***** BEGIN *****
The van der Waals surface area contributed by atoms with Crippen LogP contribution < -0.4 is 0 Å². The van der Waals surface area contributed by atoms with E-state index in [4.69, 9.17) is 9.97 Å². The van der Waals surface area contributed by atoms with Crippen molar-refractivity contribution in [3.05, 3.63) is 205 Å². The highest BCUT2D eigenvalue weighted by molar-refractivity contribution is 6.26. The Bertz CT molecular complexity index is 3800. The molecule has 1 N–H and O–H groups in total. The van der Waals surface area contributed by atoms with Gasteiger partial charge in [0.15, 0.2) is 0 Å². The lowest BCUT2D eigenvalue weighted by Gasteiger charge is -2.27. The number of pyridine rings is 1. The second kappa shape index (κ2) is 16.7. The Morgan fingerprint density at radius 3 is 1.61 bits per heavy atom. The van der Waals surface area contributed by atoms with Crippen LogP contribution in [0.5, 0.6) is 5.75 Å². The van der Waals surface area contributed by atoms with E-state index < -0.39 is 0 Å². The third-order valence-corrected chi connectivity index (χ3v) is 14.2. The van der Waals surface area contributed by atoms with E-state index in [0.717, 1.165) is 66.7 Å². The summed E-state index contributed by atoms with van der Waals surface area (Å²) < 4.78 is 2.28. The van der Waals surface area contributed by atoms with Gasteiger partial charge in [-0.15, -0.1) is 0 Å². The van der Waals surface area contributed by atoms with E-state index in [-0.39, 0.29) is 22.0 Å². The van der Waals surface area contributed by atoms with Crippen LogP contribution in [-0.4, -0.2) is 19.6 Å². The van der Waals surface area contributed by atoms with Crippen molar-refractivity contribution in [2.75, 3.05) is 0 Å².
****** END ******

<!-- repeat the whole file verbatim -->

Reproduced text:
The van der Waals surface area contributed by atoms with Crippen LogP contribution < -0.4 is 0 Å². The van der Waals surface area contributed by atoms with E-state index in [4.69, 9.17) is 9.97 Å². The van der Waals surface area contributed by atoms with Crippen molar-refractivity contribution in [3.05, 3.63) is 205 Å². The highest BCUT2D eigenvalue weighted by molar-refractivity contribution is 6.26. The Bertz CT molecular complexity index is 3800. The molecule has 1 N–H and O–H groups in total. The van der Waals surface area contributed by atoms with Gasteiger partial charge in [0.15, 0.2) is 0 Å². The lowest BCUT2D eigenvalue weighted by Gasteiger charge is -2.27. The number of pyridine rings is 1. The second kappa shape index (κ2) is 16.7. The Morgan fingerprint density at radius 3 is 1.61 bits per heavy atom. The van der Waals surface area contributed by atoms with Crippen LogP contribution in [0.5, 0.6) is 5.75 Å². The van der Waals surface area contributed by atoms with E-state index < -0.39 is 0 Å². The third-order valence-corrected chi connectivity index (χ3v) is 14.2. The van der Waals surface area contributed by atoms with E-state index in [0.717, 1.165) is 66.7 Å². The summed E-state index contributed by atoms with van der Waals surface area (Å²) < 4.78 is 2.28. The van der Waals surface area contributed by atoms with Gasteiger partial charge in [-0.15, -0.1) is 0 Å². The van der Waals surface area contributed by atoms with E-state index in [-0.39, 0.29) is 22.0 Å². The van der Waals surface area contributed by atoms with Crippen LogP contribution in [-0.4, -0.2) is 19.6 Å². The van der Waals surface area contributed by atoms with Crippen molar-refractivity contribution in [2.75, 3.05) is 0 Å².